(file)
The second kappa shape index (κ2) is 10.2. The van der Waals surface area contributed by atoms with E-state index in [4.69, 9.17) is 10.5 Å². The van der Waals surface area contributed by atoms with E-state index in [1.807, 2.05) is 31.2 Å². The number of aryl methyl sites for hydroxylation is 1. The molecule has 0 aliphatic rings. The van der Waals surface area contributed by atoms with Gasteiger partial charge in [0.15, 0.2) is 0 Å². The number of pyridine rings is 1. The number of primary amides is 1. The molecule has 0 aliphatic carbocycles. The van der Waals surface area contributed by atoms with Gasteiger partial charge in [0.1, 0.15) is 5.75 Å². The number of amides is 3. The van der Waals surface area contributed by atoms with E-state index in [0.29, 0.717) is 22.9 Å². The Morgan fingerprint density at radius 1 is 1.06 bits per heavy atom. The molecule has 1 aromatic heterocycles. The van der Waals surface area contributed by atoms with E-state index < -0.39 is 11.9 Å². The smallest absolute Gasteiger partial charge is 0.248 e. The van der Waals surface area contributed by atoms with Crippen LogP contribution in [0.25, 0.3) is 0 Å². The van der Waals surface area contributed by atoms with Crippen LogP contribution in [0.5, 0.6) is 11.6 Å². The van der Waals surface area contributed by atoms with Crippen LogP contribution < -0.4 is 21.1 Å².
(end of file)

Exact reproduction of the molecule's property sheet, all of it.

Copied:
The second kappa shape index (κ2) is 10.2. The van der Waals surface area contributed by atoms with E-state index in [4.69, 9.17) is 10.5 Å². The van der Waals surface area contributed by atoms with E-state index in [1.807, 2.05) is 31.2 Å². The number of aryl methyl sites for hydroxylation is 1. The molecule has 0 aliphatic rings. The van der Waals surface area contributed by atoms with Gasteiger partial charge in [0.15, 0.2) is 0 Å². The number of pyridine rings is 1. The number of primary amides is 1. The molecule has 0 aliphatic carbocycles. The van der Waals surface area contributed by atoms with Gasteiger partial charge in [0.1, 0.15) is 5.75 Å². The number of amides is 3. The van der Waals surface area contributed by atoms with E-state index in [0.29, 0.717) is 22.9 Å². The Morgan fingerprint density at radius 1 is 1.06 bits per heavy atom. The molecule has 1 aromatic heterocycles. The van der Waals surface area contributed by atoms with E-state index < -0.39 is 11.9 Å². The smallest absolute Gasteiger partial charge is 0.248 e. The van der Waals surface area contributed by atoms with Crippen LogP contribution in [0.25, 0.3) is 0 Å². The van der Waals surface area contributed by atoms with Crippen LogP contribution in [0.5, 0.6) is 11.6 Å². The van der Waals surface area contributed by atoms with Crippen LogP contribution < -0.4 is 21.1 Å².